Restaurants don’t have to be downtown to be feeling the crush from the rush of new business, though.

About a half-mile from downtown on West Market Street, Akron Family Restaurant — a favorite breakfast haunt of executives, government officials and other movers and shakers in town — also has seen its business return to normal.

“Everyone’s actually coming back really strong. It’s surprising,” said Nick Corpus, who owns the restaurant along with his father, Dean, and other family members. “It’s like we just turned a switch and the pandemic didn’t happen and we’re just moving and grooving back to normal life. It’s a great feeling.”

Akron Family was closed for 90 days early in the pandemic, but it used that time to improve.

“We redid the whole interior. We put all new laminate wood floors down, new tables, new chairs, and it looks great,” Dean Corpus said.

It also put out a new sign in front that simply says “AKRON” in large block letters, with colors representing St. Vincent-St. Mary, Walsh and Hoban high schools, as well as purple for LeBron James’ current team, the Los Angeles Lakers.

Dean Corpus said most of the restaurant’s business returned as soon as it reopened, but it took some time for the power-breakfast crowd to return, as many of the morning regulars were working from home. They’re back in full force now, he said.

Akron Family also could use more staff, but it probably fared better than most restaurants because it’s traditionally had low turnover, Dean Corpus reasons.

“I have four cooks that have been with me for more than 30 years. I tease Nick, ‘I’ve known her longer than I’ve known you,’ ” Dean joked, noting that his son just recently turned 30.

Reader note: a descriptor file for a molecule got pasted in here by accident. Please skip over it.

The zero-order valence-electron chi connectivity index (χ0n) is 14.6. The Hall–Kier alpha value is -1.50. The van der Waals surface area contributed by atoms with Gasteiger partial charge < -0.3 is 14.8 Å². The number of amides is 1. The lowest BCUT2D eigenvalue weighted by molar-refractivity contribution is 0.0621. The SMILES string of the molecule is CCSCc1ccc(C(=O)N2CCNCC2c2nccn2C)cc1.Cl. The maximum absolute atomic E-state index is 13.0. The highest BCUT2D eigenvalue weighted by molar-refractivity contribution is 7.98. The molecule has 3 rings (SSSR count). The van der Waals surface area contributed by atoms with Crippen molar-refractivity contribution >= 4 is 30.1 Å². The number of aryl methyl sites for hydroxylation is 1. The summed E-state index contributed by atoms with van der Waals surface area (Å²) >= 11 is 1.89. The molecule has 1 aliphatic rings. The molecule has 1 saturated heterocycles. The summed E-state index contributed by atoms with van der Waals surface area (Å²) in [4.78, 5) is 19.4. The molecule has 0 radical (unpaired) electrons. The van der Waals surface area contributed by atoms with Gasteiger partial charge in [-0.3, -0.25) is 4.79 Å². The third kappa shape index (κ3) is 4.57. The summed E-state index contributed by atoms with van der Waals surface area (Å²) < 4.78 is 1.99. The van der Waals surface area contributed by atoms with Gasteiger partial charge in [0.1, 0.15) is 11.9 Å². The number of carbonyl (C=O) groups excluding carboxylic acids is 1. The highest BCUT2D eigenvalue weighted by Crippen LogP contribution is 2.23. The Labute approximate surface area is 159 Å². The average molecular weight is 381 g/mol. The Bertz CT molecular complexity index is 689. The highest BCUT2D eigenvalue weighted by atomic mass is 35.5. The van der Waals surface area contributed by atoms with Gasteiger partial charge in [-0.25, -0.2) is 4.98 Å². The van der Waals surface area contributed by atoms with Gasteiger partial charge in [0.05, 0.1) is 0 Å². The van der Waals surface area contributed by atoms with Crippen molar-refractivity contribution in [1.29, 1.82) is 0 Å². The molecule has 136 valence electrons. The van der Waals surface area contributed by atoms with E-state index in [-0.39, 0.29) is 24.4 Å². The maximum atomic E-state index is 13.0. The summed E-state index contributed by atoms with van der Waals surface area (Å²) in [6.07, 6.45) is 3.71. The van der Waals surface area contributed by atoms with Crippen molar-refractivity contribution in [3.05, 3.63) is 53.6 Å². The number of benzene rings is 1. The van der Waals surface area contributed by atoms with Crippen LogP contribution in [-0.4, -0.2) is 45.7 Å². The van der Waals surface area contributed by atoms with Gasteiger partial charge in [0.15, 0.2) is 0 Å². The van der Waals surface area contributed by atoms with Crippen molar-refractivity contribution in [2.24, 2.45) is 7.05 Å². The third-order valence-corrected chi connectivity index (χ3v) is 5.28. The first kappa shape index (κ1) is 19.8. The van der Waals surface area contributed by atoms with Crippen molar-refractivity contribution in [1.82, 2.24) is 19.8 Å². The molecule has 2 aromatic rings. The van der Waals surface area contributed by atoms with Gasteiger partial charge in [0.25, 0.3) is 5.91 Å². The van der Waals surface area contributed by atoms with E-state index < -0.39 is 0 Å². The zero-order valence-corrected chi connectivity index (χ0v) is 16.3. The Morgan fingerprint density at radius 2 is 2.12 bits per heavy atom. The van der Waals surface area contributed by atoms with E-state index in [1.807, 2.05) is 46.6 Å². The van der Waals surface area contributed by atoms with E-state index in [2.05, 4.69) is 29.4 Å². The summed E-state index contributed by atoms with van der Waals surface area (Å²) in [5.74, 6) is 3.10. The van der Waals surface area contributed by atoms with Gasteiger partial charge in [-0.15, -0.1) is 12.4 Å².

Further afield and a bit up the chain as far as fine dining goes, Ken Stewart’s Grille and Lodge also are both busy, said Terry Kemp, a manager at the Grille.

“We are fortunate that we have a great client base that keeps coming back, so we’ve ultimately been able to stay busy here at the restaurant,” Kemp said. “We do have far less tables than before COVID. That was done partly because of social distancing, but we haven’t been able to bring them all back because of staff.”

The Ken Stewart restaurants have returned to their pre-pandemic business hours, Kemp said, but so far with only about half the seating they had before COVID. They’ll open more seating as they staff up, she said.

Restaurateurs say they’re serving patrons as well and as quickly as they can, but some are asking for patience ahead of time during particularly busy times.

“I explain to every customer, ‘Your food will be up on time, but we’re just really short-staffed,’ ” Basone said.

Prices may be going up, though, driven by higher wages and the rising cost of food.

Nick Corpus said he thinks most, if not all, restaurants are going to be forced to charge more.

“They’re going to have to, to survive,” he said. “Product prices have skyrocketed. In order for restaurants to stay in business, even us, they’re going to have to raise prices. But we surely don’t want to.”